Malignant Fibro Histiocytoma (MFH)

This has become the most common malignant sarcoma of older adults. It tends to occur in the deep soft tissue of the extremities and the retroperitoneum. However, it has been described in nearly every organ of the body. Signs and symptoms relate directly to the location in which it arises. It is a diagnosis of exclusion; the burden of proof is upon the pathologist to do a battery of immunohistochemical studies to exclude other sarcomas such as rhabdomyosarcoma and liposarcoma. Several histologic variants are described (storiform-pleomorphic, myxoid, inflammatory, giant cell, and angiomatoid). In general, all of these tumors follow an aggressive course and will recur unless widely excised. Angiomatoid variants appear to be a distinct disease occurring in younger patients and having a more indolent course. Recently, many investigators have questioned the uniqueness of this tumor, indicating that many are actually pleomorphic tumor derived from muscle cells or even fat cells. The outline below highlights some of the current controversies.


MFH accounts for 20-24% of soft-tissue sarcomas, making it the most common soft-tissue sarcoma occurring in late adult life.

Distinct Clinical Features

Soft tissue MFH can arise in any part of the body but most commonly in the lower extremity, especially the thigh. Other common locations include the upper extremity and retroperitoneum. Patients often complain of a mass or lump that has arisen over a short period of time ranging from weeks to months. It is not uncommon for patients to report trauma to the affected area. For example, patients will state that they “ran into the corner of a table” and have had a thigh lump since. Trauma as far as we know does not cause MFH but rather the incident draws attention to the extremity. The mass does not usually cause any pain unless it is compressing a nearby nerve. Symptoms such as weight loss and fatigue are not typical but can present in patients with advanced disease. Retroperitoneal tumors can become quite large before they are detected as patients do not feel a mass per se but rather associated constitutional symptoms such as anorexia or increased abdominal pressure.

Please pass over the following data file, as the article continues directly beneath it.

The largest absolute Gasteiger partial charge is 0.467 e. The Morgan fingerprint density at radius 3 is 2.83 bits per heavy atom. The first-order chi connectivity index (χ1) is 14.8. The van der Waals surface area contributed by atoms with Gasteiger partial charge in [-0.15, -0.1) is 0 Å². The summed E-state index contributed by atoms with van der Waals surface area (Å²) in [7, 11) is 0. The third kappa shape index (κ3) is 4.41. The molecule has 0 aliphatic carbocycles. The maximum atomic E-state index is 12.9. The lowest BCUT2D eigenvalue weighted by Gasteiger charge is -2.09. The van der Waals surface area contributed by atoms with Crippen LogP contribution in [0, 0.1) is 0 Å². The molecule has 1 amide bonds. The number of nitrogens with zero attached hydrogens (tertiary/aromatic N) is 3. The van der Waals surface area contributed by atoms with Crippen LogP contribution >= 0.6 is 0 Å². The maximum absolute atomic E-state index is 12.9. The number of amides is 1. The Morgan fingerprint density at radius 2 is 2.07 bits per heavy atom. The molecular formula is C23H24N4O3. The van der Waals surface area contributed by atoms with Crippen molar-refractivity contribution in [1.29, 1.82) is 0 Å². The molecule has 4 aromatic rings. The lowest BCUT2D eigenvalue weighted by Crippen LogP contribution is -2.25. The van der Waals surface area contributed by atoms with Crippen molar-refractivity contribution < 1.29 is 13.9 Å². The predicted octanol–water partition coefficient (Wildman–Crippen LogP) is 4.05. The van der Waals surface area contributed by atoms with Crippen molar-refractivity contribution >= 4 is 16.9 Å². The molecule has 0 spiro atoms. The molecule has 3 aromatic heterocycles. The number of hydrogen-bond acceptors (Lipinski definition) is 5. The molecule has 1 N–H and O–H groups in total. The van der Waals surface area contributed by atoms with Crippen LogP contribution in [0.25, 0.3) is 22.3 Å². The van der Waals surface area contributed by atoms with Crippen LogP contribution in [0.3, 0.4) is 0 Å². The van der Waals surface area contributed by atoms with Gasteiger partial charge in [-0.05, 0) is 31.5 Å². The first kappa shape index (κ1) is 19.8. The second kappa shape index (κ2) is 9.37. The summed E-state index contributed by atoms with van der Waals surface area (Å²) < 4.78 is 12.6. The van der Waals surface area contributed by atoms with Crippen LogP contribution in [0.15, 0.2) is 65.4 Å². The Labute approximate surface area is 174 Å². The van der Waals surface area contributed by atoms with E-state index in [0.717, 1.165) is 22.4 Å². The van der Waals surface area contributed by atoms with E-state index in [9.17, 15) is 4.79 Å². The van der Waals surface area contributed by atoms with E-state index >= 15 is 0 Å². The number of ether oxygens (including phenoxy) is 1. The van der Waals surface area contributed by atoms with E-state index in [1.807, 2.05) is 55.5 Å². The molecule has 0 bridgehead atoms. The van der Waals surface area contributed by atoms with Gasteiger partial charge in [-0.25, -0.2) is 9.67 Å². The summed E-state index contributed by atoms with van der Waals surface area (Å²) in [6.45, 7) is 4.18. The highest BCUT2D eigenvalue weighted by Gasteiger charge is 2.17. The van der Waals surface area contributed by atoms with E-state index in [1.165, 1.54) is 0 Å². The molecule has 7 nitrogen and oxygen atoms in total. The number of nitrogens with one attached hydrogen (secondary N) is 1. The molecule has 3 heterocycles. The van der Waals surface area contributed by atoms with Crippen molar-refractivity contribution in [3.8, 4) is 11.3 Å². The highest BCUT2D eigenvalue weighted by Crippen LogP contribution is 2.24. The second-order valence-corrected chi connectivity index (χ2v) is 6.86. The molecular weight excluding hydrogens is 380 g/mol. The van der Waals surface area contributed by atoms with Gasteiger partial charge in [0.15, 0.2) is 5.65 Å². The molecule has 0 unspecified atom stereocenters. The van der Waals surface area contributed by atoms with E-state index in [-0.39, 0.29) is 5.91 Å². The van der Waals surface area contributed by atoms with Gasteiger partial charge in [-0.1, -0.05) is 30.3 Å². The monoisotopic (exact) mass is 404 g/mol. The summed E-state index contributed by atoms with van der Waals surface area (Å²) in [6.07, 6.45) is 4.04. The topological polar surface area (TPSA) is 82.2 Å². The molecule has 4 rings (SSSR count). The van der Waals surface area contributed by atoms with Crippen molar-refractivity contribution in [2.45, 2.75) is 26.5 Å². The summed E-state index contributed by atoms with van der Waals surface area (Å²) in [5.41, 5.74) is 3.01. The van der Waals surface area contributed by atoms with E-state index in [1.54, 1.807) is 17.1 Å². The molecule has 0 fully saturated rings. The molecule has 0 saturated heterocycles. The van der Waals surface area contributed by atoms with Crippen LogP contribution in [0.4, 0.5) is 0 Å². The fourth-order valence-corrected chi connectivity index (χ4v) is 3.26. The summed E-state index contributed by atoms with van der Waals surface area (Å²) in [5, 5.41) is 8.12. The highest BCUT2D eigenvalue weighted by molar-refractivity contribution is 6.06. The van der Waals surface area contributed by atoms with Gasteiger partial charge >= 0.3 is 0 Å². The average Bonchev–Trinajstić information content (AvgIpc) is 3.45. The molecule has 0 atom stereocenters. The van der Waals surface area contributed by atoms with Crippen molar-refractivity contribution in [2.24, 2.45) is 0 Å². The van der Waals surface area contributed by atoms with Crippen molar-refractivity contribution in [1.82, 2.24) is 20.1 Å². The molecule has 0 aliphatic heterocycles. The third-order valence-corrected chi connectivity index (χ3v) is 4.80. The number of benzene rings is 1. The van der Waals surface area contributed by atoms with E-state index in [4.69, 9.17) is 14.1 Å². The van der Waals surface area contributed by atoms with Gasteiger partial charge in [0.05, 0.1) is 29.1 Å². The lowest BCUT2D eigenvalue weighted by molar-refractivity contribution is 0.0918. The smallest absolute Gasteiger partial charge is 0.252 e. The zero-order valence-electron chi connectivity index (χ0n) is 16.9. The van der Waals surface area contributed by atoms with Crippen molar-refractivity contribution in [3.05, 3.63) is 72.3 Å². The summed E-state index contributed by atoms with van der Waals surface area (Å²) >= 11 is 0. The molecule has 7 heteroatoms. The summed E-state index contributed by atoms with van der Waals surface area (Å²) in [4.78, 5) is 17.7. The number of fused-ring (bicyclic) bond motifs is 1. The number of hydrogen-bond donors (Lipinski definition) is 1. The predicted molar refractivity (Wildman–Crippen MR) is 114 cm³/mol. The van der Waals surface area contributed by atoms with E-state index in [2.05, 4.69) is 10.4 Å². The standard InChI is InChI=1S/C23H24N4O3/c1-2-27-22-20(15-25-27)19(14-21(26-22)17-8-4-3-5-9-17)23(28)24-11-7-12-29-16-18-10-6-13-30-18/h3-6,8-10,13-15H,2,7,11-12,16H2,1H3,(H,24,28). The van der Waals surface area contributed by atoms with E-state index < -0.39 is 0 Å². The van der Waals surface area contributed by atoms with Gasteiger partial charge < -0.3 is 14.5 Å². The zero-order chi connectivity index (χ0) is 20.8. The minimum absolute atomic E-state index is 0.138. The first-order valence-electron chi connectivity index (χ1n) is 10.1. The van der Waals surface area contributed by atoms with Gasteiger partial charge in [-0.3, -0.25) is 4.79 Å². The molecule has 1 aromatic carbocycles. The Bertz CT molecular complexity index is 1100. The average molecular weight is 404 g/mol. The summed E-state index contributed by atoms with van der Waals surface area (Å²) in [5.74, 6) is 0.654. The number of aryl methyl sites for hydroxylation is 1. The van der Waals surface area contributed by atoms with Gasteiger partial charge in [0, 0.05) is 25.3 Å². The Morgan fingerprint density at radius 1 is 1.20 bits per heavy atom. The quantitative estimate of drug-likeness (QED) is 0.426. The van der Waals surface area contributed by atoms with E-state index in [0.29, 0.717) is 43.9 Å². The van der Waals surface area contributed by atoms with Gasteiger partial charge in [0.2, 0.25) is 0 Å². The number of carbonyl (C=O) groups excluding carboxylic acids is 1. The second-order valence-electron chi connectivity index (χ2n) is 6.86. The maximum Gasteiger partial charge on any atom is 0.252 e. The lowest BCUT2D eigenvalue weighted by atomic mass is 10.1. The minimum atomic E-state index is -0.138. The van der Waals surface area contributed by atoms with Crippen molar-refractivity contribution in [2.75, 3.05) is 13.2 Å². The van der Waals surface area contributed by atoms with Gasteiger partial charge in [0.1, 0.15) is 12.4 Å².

Biopsy confirms the diagnosis. Chemotherapy and surgical management are mainstays of treatment. Treatment is similar to that for osteosarcoma of bone, comprised of Adriamycin, methotrexate, cis-platin or ifosfamide. Limb sparing surgery is usually appropriate, with only patients with unresectable tumors requiring an amputation.  Studies have shown a longer disease-free survival in patients that have a good response to neoadjuvant chemotherapy. There are reports as high as 94% disease-free survival in good responders versus 61% for poor responders.  Radiation is rarely used, but may have a role in treatment of patients with micrometastic disease or unresectable tumors.